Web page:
Quitting Smoking Associated with Lower Risk of Cardiovascular Disease
You probably already know smoking is not good for your health. Cigarette smoking is the cause of more than 480,000 deaths in the United States annually, according to the Centers for Disease Control and Prevention (CDC).1
Smoking negatively impacts every organ in the body. It increases the risk of certain types of cancer, pulmonary disease, diabetes, reproductive problems, and arthritis. It is a major cause of heart disease and can quadruple your risk of a heart attack or stroke.2
If you are a smoker, quitting can help reduce or even reverse some of these risk factors. But, little is known about how long it takes to do so. A new 2019 study published in the Journal of the American Association looked at how long it would take for the risk of heart disease to decrease after subjects quit smoking.3
Although it was understood that smoking cessation could reduce the risk of heart disease, it has been unclear how much time it took for the risk to go down. The lack of understanding about timing and heart disease has led to an underestimation of risk for former smokers. This study sought to understand how long it takes for the risk of heart disease to decrease.
The study evaluated data from the Framingham Heart Study to determine the connection between years since smoking cessation and heart disease. The 8,770 subjects were grouped based on time of smoking cessation and various cardiovascular risk factors such as blood pressure, cholesterol, diabetes, and body mass index.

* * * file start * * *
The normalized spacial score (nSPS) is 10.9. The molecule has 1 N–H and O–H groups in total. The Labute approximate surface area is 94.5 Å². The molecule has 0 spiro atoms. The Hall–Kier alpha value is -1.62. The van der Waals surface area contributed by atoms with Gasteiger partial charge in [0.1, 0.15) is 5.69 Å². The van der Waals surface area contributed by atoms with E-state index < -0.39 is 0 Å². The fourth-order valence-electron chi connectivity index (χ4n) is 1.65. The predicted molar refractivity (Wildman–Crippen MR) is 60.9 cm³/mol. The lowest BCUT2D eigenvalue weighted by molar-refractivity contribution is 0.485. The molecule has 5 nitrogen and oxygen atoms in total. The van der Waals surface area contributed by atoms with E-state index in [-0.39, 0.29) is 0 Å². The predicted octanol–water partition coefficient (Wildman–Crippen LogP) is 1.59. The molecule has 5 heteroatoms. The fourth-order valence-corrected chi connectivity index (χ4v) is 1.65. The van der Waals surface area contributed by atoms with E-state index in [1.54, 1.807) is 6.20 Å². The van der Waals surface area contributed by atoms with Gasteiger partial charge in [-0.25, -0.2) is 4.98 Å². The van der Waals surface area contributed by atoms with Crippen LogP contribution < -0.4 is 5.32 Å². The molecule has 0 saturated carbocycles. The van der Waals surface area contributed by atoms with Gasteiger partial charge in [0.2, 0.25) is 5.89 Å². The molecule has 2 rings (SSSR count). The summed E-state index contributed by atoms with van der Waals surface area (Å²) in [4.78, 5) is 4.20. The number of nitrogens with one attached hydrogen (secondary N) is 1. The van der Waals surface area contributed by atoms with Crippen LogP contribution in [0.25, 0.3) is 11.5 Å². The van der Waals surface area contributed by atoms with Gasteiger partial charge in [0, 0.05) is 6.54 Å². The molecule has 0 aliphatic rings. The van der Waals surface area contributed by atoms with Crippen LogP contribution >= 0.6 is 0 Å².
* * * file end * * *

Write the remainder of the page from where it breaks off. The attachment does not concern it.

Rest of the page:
Of the participants in the study, only 40% had never smoked. Of the remaining 60% who had smoked at some point, 38.6% had quit while 51.4% continued to smoke until they developed heart disease or other related health problems. The abstinence period from smoking ranged from 0 to 68 years.
The study found that 71% of the cardiovascular events occurred in the heaviest smokers. The good news is that the risk of heart disease declined quickly upon quitting. For heavy smokers, heart disease risk was significantly lower within 5 years of quitting. But, remained elevated for at least 10 to 15 years and possibly up to 25 years, when compared to those that never smoked.
The take home message from this study is that quitting can help decrease your risk of heart disease rapidly, but it may take longer than anticipated for your risk to normalize. This is why quitting as soon as possible is critical to your long-term health.
Tips to Quit Smoking
If you are a current smoker, the sooner you can quit, the faster your risk of heart disease and other health conditions will decrease. If you are ready to quit smoking, start by speaking to your doctor to discuss the best methods for you. Talk to your family and friends as well, as they can help you manage cravings and support you during your journey.
The CDC offers a texting program to help people quit smoking. It is a free program where you receive 3-5 text messages a day for 6 to 8 weeks to give you motivation to quit. They have free phone support to those who want to quit, as well as multiple online resources.
The important thing to remember is that it is never too late to quit smoking. But, the sooner you can do it, the better your health and heart will be.
- CDCTobaccoFree. Health Effects of Cigarette Smoking. Centers for Disease Control and Prevention.
- Reducing the Health Consequences of Smoking: 25 Years of Progress: A Report of the Surgeon General: 1989 Executive Summary.
- JAMA. 2019;322(7):642-650.
- Tags: Heart Health
- Blog Contributor